A precondition for the above analysis was the elimination of the systematic mass drift by using a lock mass [7, 8]. A lock mass is a defined compound of known composition that is added to the MS analysis. Some instruments feature a separate electrospray source, which is used to spray the reference compound [9, 10]. Alternatively, the reference compound could be mixed into the analyte directly, but this has disadvantages because the compound may interfere with analysis of low abundance samples or it may not be detectable in high abundance samples. In electrospray, charged droplets are formed in laboratory air and analyte ions are desorbed from them. However, these charged droplets can also absorb and ionize background chemicals that are always present in laboratory air [11, 12]. On the LTQ-Orbitrap family of instruments these ions, specifically polycyclodimethylsiloxanes, can be separately isolated in the linear ion trap and injected into the C-trap, which is an intermediate storage trap [13]. In the C-trap the lock mass ions are mixed with the MS or MS/MS ions to be analyzed and co-injected into the Orbitrap analyzer. The ion is recognized by the data system in real time and the mass scale is automatically adjusted. While this procedure is sufficiently fast to be routinely applicable in proteomic experiments, there is some time requirement for isolating the lock mass ions, adding to overall MS and MS/MS cycle times. In addition, it can often be desirable to suppress background ions in laboratory air (i.e., by the ABIRD device: www.esisourcesolutions.com). This has the side effect that the lock mass is no longer available. For these reasons, an alternative to the lock mass would be beneficial.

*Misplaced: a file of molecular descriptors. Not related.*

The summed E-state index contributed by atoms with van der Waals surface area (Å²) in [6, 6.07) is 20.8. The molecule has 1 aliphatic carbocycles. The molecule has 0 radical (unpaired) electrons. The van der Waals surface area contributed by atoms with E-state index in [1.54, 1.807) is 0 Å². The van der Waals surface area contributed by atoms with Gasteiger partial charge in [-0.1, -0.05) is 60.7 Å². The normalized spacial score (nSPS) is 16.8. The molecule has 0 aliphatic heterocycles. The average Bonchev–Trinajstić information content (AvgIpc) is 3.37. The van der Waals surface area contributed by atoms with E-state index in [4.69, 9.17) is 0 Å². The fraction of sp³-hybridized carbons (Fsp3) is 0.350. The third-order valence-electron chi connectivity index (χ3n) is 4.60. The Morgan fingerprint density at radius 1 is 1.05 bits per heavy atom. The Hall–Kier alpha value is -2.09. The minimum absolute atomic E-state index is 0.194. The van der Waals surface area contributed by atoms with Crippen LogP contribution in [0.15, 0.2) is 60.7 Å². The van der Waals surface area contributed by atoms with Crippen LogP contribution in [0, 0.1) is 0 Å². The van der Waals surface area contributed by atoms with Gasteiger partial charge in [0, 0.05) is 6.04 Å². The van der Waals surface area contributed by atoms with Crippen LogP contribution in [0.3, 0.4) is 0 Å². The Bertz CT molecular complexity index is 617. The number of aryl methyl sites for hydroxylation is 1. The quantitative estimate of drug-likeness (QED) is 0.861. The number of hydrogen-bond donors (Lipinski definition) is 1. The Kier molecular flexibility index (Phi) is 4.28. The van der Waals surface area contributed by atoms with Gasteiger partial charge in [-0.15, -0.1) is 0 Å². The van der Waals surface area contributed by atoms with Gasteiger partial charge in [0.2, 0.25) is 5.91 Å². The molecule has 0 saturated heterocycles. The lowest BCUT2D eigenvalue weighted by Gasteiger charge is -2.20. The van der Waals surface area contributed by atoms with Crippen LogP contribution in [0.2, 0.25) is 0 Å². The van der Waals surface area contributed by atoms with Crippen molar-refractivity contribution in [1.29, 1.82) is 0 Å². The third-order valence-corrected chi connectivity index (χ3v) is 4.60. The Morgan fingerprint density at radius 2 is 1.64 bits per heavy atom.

In proteomics experiments, typically hundreds or thousands of peptides are identified in every LC-MS/MS run. Many of these peptides have very information-rich MS/MS spectra, and they can be unambiguously identified even with large mass tolerances. We have previously made use of this fact by implementing a two-pass search, where the top identified peptides serve as mass references for calibration [14]. However, this recalibration was done globally for the entire LC-MS run, was only applicable to time of flight data and did not attempt to reach sub-ppm mass accuracy. For Orbitrap data, the simple mass scale adjustments [14] would not be applicable. In this paper we set out to develop algorithms to replace the physical lock mass with a software algorithm that performs at least as well in global recalibration of Orbitrap data.

2 Methods

2.1 Protein Digestion

Total HeLa cell lysate was treated with a urea (6 M) and thiourea (2 M) solution followed by reduction with dithiothreitol (DTT) (1 mM) for 30 min and alkylation with iodoacetamide (IAA) (55 mM) for 20 min at room temperature. The proteins were digested with Lys-C (1 μg/50 μg protein) (Wako, Neuss, Germany) for 3 h at room temperature. The mixture was diluted with water (1:4) before incubation with trypsin (1 μg/50 μg protein) (Promega, Mannheim, Germany) for 12 h at room temperature. The digestion was stopped by addition of formic acid (3 %) and the samples stored on StageTips [15].

2.2 LC-MS/MS Analysis